In our country, this is what we live every day, and not because that’s what the media tells us, because, after all, to them, everything is a "false positive"—the opposite of the little boy who cried “Wolf”, they say “Everything’ll be fine!” This experienced pain comes directly by word of the widows, the elderly, the faces of the women and children we see on the streets of our cities, sitting at the foot of a traffic light begging for a piece of bread, with a sign proclaiming: "We are displaced from the violence!” whether they be in Cauca, Uraba, Caquetá, Chocó, the areas we know where are located U.S. military bases, where the two flags—our Colombian tri-color and the U.S. red-white-and-blue—wave so closely in unison. If you hold out your hand to these suffering people, you are likely to be  identified as someone who is helping the armed opposition groups. Of this no one says anything; there is no commentary, no questions, for fear of receiving "a stray bullet."
What are we about to offer at our Offertory? Let’s share publicly that we are going to offer in our Eucharist the making real and living his presence through that invitation Jesus offers us each day, touching and healing all injustice and sorrow:  
“Do this in memory of me”   1 Cor. 11:24



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“SI NO METO MI DEDO EN LA SEÑAL DEJADA POR LOS CLAVOS Y MI MANO EN LA HERIDA DEL COSTADO NO LO CREERÉ”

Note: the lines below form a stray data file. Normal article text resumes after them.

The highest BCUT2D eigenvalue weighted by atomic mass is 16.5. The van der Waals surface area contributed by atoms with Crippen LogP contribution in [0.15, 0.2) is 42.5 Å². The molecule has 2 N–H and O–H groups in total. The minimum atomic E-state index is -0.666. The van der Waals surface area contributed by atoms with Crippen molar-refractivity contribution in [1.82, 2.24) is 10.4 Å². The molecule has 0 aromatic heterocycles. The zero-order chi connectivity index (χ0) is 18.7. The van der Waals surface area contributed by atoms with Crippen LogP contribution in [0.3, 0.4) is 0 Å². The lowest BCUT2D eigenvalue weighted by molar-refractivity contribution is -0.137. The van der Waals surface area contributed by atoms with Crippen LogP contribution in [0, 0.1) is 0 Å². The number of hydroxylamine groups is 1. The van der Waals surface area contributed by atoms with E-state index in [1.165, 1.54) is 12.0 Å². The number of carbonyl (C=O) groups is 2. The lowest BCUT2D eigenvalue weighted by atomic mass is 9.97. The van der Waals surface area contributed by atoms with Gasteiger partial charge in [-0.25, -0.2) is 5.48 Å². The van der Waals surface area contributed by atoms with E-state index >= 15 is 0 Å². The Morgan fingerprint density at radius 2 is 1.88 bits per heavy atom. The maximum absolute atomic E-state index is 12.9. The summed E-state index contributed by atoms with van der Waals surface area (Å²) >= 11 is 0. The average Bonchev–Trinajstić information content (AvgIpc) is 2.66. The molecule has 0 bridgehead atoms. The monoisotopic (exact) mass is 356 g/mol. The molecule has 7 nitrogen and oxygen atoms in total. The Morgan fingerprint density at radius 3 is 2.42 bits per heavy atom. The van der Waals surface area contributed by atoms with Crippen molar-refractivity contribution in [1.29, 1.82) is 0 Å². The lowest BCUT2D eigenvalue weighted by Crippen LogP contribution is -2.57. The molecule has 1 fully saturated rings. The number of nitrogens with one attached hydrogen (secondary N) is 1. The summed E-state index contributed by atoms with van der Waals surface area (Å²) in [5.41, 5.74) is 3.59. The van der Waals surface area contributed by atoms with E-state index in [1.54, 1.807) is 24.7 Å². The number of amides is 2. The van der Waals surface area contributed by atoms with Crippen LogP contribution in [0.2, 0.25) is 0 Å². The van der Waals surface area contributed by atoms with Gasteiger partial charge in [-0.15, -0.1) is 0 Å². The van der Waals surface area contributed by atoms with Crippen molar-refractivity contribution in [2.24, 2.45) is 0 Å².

Juan 20: 25

 Olga Lucia Álvarez Benjumea ARCWP
El Evangelio que acabamos de escuchar, me deja inquieta y me hace reflexionar fundamentalmente, en varios aspectos: el miedo, la cobardía de los discípulos y la honestidad y compromiso de Tomás.
Observamos en el texto que los discípulos estaban escondidos en un lugar desconocido, con las puertas bien cerradas, nunca se supo dónde, por lo menos el texto no nos lo dice.
Muchos de nosotros/as, estamos encerrados/as paralizados/as llenos de miedo y cobardía. Esperando un anuncio del Cielo… Solo la presencia de Jesús a través del soplo de la Ruah, es capaz de sacarnos de esta situación de terror, de pesimismo, desconfianza. Tenemos que descubrir su presencia en el interior de cada uno/a de nosotros, actitud que nos ayudará a llevar a cabo nuestros sinceros deseos en el compromiso, no solo de palabra sino con hechos concretos.
Tomás, el llamado “Mellizo”, conocido también como el incrédulo, nos da la clave principal, para que discípulas y discípulos podamos realizar nuestro trabajo de compromiso real.
Tomás, no estaba escondido, él estaba afuera desafiando los peligros del enemigo y desafiando ese terrorismo material y sicológico. Él no estaba viviendo de utopías, ilusiones o fantasías.
Tomás, no solo  retó  a los discípulos, discípulas, también el reto es para todos/as nosotras/os, cuando dijo:
“Si no meto mi dedo en la señal dejada por los clavos y mi mano en la herida del costado, no lo creeré” Juan 20:25
Tomás, nos invita a tomar conciencia de la realidad que vivimos en este mundo, en nuestros países; las guerras que brotan sin piedad contra seres inocentes.  Nos invita a no solo mirar, sino a tocar, vivir y sentir, el dolor, del ser sufriente que vive en una cárcel, torturado/a, física y psicológicamente. Conocer la realidad del inmigrante, del desplazado, sin familia, sin hogar, enfermo/a, sin empleo, marginado/a, abandonado/a, con hambre, sin salud, sin educación. Conocer la situación que viven mujeres y hombres, excluidos/as por su opción sexual o de género. Rechazados/as y excluidos/as por pensar diferente!
Cada ser humano sufriente, es un Cristo que nos muestra, extendiendo sus manos, sus pies, la herida de su costado y su cuerpo torturado, para que metamos nuestro dedo, palpemos su dolor y tristeza haciéndola nuestra, curándole y sanándole con amor en sororidad fraterna.
Aceptemos la invitación de Tomás que nos desafía a vivir el Evangelio.